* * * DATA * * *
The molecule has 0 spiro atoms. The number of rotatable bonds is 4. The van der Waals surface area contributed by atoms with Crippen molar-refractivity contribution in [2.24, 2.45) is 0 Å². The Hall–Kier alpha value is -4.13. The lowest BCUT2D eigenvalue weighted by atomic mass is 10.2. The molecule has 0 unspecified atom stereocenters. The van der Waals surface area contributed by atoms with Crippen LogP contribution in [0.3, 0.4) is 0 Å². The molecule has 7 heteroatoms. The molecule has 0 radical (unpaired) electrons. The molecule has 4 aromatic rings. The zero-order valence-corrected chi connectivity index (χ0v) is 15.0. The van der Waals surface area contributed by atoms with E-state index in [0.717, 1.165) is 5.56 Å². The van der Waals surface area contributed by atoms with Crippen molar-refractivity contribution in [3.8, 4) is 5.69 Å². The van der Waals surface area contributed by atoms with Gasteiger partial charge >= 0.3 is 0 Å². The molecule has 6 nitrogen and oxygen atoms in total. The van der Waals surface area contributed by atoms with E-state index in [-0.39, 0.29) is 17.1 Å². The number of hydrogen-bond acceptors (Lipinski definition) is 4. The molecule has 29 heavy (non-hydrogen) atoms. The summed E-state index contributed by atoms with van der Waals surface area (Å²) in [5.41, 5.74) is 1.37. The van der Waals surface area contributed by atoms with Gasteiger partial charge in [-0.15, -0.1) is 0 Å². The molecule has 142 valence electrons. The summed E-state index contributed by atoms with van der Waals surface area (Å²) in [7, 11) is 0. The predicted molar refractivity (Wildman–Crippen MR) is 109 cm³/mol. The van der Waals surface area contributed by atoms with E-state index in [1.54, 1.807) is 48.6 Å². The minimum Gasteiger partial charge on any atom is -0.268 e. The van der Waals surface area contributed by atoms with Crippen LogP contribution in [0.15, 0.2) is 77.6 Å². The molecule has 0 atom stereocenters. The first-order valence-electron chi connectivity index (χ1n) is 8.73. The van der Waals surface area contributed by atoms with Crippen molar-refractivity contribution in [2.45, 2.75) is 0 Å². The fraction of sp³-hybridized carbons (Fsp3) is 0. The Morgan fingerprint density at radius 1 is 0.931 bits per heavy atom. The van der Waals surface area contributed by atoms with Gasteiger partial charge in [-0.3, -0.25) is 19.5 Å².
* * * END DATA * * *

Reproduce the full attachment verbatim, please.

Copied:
The molecule has 0 spiro atoms. The number of rotatable bonds is 4. The van der Waals surface area contributed by atoms with Crippen molar-refractivity contribution in [2.24, 2.45) is 0 Å². The Hall–Kier alpha value is -4.13. The lowest BCUT2D eigenvalue weighted by atomic mass is 10.2. The molecule has 0 unspecified atom stereocenters. The van der Waals surface area contributed by atoms with Crippen LogP contribution in [0.3, 0.4) is 0 Å². The molecule has 7 heteroatoms. The molecule has 0 radical (unpaired) electrons. The molecule has 4 aromatic rings. The zero-order valence-corrected chi connectivity index (χ0v) is 15.0. The van der Waals surface area contributed by atoms with E-state index in [0.717, 1.165) is 5.56 Å². The van der Waals surface area contributed by atoms with Crippen molar-refractivity contribution in [3.8, 4) is 5.69 Å². The van der Waals surface area contributed by atoms with Gasteiger partial charge >= 0.3 is 0 Å². The molecule has 6 nitrogen and oxygen atoms in total. The van der Waals surface area contributed by atoms with E-state index in [-0.39, 0.29) is 17.1 Å². The number of hydrogen-bond acceptors (Lipinski definition) is 4. The molecule has 29 heavy (non-hydrogen) atoms. The summed E-state index contributed by atoms with van der Waals surface area (Å²) in [5.41, 5.74) is 1.37. The van der Waals surface area contributed by atoms with Gasteiger partial charge in [-0.15, -0.1) is 0 Å². The molecule has 142 valence electrons. The summed E-state index contributed by atoms with van der Waals surface area (Å²) in [7, 11) is 0. The predicted molar refractivity (Wildman–Crippen MR) is 109 cm³/mol. The van der Waals surface area contributed by atoms with E-state index in [1.54, 1.807) is 48.6 Å². The minimum Gasteiger partial charge on any atom is -0.268 e. The van der Waals surface area contributed by atoms with Crippen LogP contribution in [0.15, 0.2) is 77.6 Å². The molecule has 0 atom stereocenters. The first-order valence-electron chi connectivity index (χ1n) is 8.73. The van der Waals surface area contributed by atoms with Crippen molar-refractivity contribution in [2.45, 2.75) is 0 Å². The fraction of sp³-hybridized carbons (Fsp3) is 0. The Morgan fingerprint density at radius 1 is 0.931 bits per heavy atom. The van der Waals surface area contributed by atoms with Gasteiger partial charge in [-0.3, -0.25) is 19.5 Å².